399c. Anonymous, “From Würzburg,” Der Freimüthige oder Ernst und Scherz (1805) 245 (9 December 1805) [*]
Among the various rather astonishing elements in the renewal of the Schellingian dispute,  perhaps the foremost are (a) that he denies the immorality of his system, to which, it seems to me, one might respond by citing p. 53 of his Bruno;  — (b) that he is so loftily extolling the progress of the government ever since the latter expressed itself so unequivocally against his own progress. 
To my considerable astonishment, two crucial pieces of information in this matter have not yet come to expression, pieces that really ought — had he but remained calm — to remain unspoken. Since, however, he has chosen to step between the government and his adversaries with such peculiarly complaisant flattery in order to cast new light on himself while casting poisonous shadows on his adversaries, then I myself must briefly describe them for you.
Count von Thürheim did not really become genuinely well acquainted with him until the anatomist Fuchs received an appointment here from Jena. Schelling wished to see his own brother receive this lucrative position, or at the very least a philosopher of nature who might then dispatch medical students to be instructed in his wisdom.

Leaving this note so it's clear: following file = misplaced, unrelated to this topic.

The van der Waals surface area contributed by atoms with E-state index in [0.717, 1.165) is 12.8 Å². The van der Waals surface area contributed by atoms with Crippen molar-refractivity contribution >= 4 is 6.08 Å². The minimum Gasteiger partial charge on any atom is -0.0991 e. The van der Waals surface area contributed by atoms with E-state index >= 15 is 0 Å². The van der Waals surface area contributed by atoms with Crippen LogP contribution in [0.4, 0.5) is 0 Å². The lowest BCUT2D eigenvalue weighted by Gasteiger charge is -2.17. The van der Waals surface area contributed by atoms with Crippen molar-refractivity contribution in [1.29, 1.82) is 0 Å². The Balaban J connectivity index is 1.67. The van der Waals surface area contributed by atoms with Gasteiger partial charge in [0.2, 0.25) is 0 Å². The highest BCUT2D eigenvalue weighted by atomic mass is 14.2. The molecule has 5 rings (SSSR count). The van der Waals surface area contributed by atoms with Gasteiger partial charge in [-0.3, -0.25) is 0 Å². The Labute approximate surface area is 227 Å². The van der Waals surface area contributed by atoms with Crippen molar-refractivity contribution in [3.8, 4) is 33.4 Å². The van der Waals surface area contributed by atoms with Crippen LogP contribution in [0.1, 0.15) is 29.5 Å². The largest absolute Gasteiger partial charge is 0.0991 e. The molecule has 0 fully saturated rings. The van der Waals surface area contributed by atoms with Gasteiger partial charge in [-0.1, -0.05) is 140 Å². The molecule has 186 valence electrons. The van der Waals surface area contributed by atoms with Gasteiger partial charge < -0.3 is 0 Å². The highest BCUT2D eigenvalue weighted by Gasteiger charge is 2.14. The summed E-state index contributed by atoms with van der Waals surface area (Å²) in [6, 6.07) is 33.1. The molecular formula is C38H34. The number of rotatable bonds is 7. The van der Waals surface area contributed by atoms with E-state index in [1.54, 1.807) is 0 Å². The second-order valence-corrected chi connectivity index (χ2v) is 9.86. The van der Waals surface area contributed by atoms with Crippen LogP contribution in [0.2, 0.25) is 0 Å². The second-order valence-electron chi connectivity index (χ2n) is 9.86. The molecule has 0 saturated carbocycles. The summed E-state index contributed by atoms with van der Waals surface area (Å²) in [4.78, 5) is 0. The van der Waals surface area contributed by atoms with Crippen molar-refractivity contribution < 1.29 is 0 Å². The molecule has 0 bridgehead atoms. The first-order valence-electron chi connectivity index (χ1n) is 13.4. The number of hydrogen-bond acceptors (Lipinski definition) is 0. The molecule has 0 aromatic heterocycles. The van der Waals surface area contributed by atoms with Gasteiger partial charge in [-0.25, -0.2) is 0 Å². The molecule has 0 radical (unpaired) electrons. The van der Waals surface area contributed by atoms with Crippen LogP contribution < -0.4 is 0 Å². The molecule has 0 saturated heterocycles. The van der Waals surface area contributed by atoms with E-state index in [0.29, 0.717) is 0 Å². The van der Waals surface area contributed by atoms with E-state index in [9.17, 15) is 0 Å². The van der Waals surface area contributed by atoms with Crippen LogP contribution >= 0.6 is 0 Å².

Though he knew that the government had already offered an appointment to Professor Fuchs as a fine lecturer and an adroitly erudite medicus, he nonetheless still tried to goad the academic senate into a demonstration against the appointment, even adducing in support a calumny of immorality that had shortly beforehand been spread (by whom?) against Fuchs, and, when the senate refused to allow itself to be misused as such an instrument, writing personally to Count von Thürheim contra Fuchs.
This trustee, however, convinced that medical students at our university, amid such a plethora of aprioristic confusion and misguidance, desperately needed a pure presentation of anatomical subjects, wrote a billet to Schelling stating that he was forthwith to content himself solely with matters attendant on his professorship and otherwise not to concern himself with the appointment of faculty members elsewhere at the university!